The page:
Thermoplastics are polymers that become pliable and moldable above a specific temperature and return to a rigid state upon cooling. They have long been used in the micromolding world.
Many new micro medical applications rely on bioabsorbable materials (also called resorbable, bioresorbable, or biodegradable) because the materials dissolve or absorb into the body, eliminating the need for additional surgeries and minimizing concerns about adverse effects. Devices made from these materials metabolize over time so secondary invasive procedures are not needed to remove them.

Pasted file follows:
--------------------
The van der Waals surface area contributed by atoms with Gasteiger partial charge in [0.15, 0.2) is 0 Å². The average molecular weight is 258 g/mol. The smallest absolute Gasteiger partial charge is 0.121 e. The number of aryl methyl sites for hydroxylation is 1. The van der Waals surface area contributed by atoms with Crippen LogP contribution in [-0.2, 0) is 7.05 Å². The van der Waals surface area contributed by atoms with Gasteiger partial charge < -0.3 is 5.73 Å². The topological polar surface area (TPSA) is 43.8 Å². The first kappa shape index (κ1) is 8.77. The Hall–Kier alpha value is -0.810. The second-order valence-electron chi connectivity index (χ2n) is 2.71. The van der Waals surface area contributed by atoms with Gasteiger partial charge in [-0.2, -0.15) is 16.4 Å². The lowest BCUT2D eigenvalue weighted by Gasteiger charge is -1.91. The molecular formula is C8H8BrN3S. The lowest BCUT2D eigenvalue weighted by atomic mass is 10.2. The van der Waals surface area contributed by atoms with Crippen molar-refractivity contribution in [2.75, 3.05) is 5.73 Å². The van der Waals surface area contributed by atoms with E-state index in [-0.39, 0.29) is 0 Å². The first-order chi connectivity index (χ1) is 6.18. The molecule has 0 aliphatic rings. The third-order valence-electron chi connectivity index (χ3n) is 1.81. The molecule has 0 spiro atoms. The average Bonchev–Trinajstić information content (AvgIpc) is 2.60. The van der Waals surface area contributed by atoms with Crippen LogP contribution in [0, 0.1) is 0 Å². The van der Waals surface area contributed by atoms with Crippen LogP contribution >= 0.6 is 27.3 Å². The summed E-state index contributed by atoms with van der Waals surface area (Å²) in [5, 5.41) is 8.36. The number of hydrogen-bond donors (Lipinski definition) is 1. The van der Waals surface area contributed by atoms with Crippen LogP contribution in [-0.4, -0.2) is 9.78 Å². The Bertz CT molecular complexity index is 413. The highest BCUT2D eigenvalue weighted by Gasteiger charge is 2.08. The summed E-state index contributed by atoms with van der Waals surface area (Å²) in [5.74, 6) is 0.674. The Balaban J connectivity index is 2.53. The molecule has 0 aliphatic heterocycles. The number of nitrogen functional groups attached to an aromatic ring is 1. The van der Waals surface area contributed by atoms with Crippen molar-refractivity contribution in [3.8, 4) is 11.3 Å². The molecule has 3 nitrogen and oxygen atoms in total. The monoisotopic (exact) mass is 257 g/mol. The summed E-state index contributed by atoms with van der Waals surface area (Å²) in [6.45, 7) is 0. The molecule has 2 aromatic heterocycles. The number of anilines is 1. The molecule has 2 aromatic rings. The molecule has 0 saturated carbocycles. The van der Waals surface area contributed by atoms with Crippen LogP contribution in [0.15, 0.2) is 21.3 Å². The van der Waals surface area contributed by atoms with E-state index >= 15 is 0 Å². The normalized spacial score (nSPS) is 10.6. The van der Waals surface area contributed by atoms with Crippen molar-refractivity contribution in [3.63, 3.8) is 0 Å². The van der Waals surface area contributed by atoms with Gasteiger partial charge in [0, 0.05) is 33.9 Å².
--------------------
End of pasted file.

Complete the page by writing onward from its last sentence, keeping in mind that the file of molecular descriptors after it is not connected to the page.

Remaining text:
Across the board with plastics, the rules are different when you mold it so small. But when it comes to bioabsorbable resins, some molders assume that a thermoplastic material shares the same molding properties, so it is treated the same way. Bioabsorbables, however, require a much more extensive and specialized approach.
There are key differences between thermoplastic and bioabsorbable materials when it comes to handling, testing requirements, uses, and optimal processing conditions. Review a few of them in the table below: